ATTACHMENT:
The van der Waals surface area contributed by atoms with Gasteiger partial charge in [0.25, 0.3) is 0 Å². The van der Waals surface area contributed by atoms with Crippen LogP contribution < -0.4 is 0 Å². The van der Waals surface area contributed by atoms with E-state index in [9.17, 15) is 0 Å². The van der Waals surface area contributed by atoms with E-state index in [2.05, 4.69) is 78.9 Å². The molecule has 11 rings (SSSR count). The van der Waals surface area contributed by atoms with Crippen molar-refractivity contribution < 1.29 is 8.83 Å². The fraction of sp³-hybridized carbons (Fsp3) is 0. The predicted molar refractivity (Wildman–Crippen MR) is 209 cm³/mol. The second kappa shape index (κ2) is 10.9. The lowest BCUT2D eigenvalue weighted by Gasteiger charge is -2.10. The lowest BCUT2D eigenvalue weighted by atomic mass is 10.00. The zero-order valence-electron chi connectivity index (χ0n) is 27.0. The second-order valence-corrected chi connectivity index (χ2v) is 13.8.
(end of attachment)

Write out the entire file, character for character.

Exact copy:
The van der Waals surface area contributed by atoms with Gasteiger partial charge in [0.25, 0.3) is 0 Å². The van der Waals surface area contributed by atoms with Crippen LogP contribution < -0.4 is 0 Å². The van der Waals surface area contributed by atoms with E-state index in [9.17, 15) is 0 Å². The van der Waals surface area contributed by atoms with E-state index in [2.05, 4.69) is 78.9 Å². The molecule has 11 rings (SSSR count). The van der Waals surface area contributed by atoms with Crippen molar-refractivity contribution < 1.29 is 8.83 Å². The fraction of sp³-hybridized carbons (Fsp3) is 0. The predicted molar refractivity (Wildman–Crippen MR) is 209 cm³/mol. The second kappa shape index (κ2) is 10.9. The lowest BCUT2D eigenvalue weighted by Gasteiger charge is -2.10. The lowest BCUT2D eigenvalue weighted by atomic mass is 10.00. The zero-order valence-electron chi connectivity index (χ0n) is 27.0. The second-order valence-corrected chi connectivity index (χ2v) is 13.8.